“Calm down, we don’t want The Times in here.” Babby slipped behind the counter, set places for herself and Celia and reached down into the lowboy pulling up 2 beers.
“I met Bo Hickles today. What a may’an.” The women tapped cans. “I would think women were lining up to set up house keeping with him.” Celia licked her chops after her first long tug on her beer.
“That’s what most say but when one comes around, those chucks put in their 2 cents and run off bachelorette #3. Bo stays with the chucks, and that’s the end of it. Territory or jealousy or chucks who smell a snake, I don’t know but he is a good tipper. Real gentleman.”
“Well that is very interesting, hmmmmm.” Celia imagined herself in a gingham apron holding a pie.
Babby folded a bar mop and placed it on the counter between her plate and Celia’s, turned, and went back into the kitchen. She returned with a covered ceramic casserole and placed it gingerly on the folded towel.
“Do you like fricassee?” Babby teased the moment a bit, not removing the top, and then pulled it off with style.
“Whoah!!!” The vapors grabbed Celia’s face and shook it.
“Babby, I’ve known cooks but you’re from another planet, in a class by yourself. Did you study formally or were you born with this precious gift?” Celia inhaled like the steam was all she needed to eat.
“My Dad taught me to cook,” responded Babby, watching Celia and thinking she was working it just a bit much.
“My Dad taught me how to cook but not like this, not like you. You’re a freakinfricasseein freakin genius.”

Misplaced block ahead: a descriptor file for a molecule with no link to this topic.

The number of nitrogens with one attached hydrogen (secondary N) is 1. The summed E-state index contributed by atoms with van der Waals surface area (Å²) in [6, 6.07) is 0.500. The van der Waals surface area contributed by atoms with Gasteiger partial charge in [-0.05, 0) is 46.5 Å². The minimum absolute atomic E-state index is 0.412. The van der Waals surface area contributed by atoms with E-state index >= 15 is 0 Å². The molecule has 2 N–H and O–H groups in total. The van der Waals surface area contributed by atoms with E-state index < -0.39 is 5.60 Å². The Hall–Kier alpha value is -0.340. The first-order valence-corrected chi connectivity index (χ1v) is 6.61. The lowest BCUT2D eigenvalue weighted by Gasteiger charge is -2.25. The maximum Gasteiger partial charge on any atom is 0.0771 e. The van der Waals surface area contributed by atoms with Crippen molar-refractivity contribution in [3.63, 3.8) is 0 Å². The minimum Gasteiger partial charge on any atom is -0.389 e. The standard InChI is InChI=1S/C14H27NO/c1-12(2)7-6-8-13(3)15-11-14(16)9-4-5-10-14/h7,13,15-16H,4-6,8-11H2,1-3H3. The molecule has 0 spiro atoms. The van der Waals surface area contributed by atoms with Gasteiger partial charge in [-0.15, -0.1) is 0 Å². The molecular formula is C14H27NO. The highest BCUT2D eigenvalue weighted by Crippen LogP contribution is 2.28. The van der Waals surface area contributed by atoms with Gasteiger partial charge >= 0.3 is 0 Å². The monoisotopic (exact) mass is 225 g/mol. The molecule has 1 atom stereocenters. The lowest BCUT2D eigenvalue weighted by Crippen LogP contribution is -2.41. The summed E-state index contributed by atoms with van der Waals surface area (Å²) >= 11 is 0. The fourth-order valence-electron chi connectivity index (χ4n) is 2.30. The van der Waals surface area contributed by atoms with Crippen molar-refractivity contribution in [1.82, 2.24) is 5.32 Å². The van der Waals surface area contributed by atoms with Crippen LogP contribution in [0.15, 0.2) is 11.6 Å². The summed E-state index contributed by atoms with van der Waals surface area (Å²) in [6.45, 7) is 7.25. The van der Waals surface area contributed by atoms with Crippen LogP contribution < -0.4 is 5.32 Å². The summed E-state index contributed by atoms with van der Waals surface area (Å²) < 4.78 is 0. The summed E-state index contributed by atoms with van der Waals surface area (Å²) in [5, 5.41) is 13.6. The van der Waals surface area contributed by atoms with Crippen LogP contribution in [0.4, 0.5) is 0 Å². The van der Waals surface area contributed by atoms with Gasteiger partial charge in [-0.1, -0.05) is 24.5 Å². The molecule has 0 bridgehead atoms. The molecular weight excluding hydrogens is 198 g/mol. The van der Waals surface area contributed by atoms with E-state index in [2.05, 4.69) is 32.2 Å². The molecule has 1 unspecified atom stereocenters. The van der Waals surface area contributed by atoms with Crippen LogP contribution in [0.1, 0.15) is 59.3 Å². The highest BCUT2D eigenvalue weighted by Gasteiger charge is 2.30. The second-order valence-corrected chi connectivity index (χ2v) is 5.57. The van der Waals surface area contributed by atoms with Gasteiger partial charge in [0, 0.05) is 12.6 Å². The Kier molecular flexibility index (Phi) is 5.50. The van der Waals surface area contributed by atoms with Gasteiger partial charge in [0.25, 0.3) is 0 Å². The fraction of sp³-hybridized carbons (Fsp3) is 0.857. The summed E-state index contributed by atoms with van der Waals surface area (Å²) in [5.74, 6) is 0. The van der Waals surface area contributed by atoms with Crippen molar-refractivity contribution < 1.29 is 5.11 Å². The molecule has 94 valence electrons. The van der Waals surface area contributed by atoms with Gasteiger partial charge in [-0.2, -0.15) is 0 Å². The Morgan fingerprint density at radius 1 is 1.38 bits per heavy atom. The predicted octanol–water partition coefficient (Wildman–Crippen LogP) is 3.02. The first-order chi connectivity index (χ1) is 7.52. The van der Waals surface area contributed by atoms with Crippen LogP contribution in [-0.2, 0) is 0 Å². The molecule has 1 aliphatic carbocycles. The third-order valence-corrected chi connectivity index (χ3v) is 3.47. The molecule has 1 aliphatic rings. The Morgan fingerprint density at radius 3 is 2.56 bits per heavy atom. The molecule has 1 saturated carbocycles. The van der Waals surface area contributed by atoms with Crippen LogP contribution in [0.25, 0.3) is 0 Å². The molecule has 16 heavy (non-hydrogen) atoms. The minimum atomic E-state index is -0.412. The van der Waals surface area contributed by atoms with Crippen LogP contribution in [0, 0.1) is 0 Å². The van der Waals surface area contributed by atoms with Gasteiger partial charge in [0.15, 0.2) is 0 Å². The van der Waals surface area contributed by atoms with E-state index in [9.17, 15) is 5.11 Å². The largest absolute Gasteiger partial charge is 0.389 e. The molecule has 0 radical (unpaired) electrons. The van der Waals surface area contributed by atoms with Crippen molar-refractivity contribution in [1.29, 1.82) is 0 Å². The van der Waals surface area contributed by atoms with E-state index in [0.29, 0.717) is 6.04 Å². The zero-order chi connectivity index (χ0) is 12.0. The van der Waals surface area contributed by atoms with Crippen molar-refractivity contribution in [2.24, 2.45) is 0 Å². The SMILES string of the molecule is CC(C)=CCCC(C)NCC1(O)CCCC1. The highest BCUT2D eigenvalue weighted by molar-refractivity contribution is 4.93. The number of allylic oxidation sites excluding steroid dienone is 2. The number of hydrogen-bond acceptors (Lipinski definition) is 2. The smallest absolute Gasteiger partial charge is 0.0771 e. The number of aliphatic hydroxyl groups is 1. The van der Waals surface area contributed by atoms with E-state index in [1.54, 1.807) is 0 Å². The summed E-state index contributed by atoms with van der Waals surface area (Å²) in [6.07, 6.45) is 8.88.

“Calm down we….”
“Yeah yeah yeah, don’t want the Times in here.”
Babby half smiled and raised her beer, acknowledging her opponent had anticipated her. Sort of a touché toast.
“Speaking of toasts, is there any wine in Ardensville, or is it local beer start to finish?” Celia waited. Babby rose, grabbed the two half-consumed beers, and returned to the kitchen. She returned with a bottle of wine, good wine, and a corkscrew handing both to Celia. Babby watched how Celia read the label, removed the foil, and operated the old-fashioned corkscrew with sommelier skill. Babby went to the kitchen and returned with 2 long stem glasses. Celia had the bottle open, and had taken and savored her first bite.
“Babby, what are you thinking? These are white wine glasses!” Celia smiled with her head cocked a little and using the tone of her mother.
Babby’s nostrils flared as she reached under her counter, fumbled for a few seconds, and with a resounding tear of tape, pulled out a big fat pistol and nearly had it in Celia’s nose. Celia stopped chewing and the women looked at each other hard.
“Okay, now who the fuck are you, and what do you want in Ardensville, or do I cap a pop in your head?” Babby was shaking. Celia resumed chewing, then wiped her mouth before speaking.
“You mean ‘pop a cap,’ don’t you?” Celia retrieved the serving spoon and looked for a neck bone.
“You know what the fuck I mean, so start talkin’ bitch, or I’ll be cleaning up more than fricassee tonight.”
Celia was entirely pleased with herself for being able to “out” another Ardensville mystery man. She smiled broadly and proceeded to not hesitating to out herself. This was becoming fun.
“My evil mother sent me out here to scout for a bad network T.V. show that would give this place national visibility. But ya know, this town, Irma, Miles, Bo, Bo, you, Bo and your leetle frien, are all kinda growin on me and I don’t think I want to throw you all to the wolves.” Celia poured for Babby first and then herself. Babby put up her weapon, then down, then picked up her glass.
“I’m hidin out.” Babby confessed.
“No shit,” answered Celia sucking on a neck bone. “From who?”
“From the Seventies,” fishing for potatoes.
“Why Ardensville?” Stabbing a carrot.
“Oh, for the questions that answer themselves.” Sausage.
“Well how’s bout a hint?” Celia poured again.
“I took over the diner...café, from 2 old sisters who ran it since the forties. They got it from their parents and willed it to me. Mighty decent ole pair of spinsters.”
“You just told me about the diner…tell me about you.” Celia began dunking hunks of bread in the pot and getting them out when saturated.
“You’re just a tad young to remember what was goin’ on in the ’60s and ’70s but, you may have read about how the Panthers got all unraveled in the Nixon years and….”
“You’re running from the FBI?!”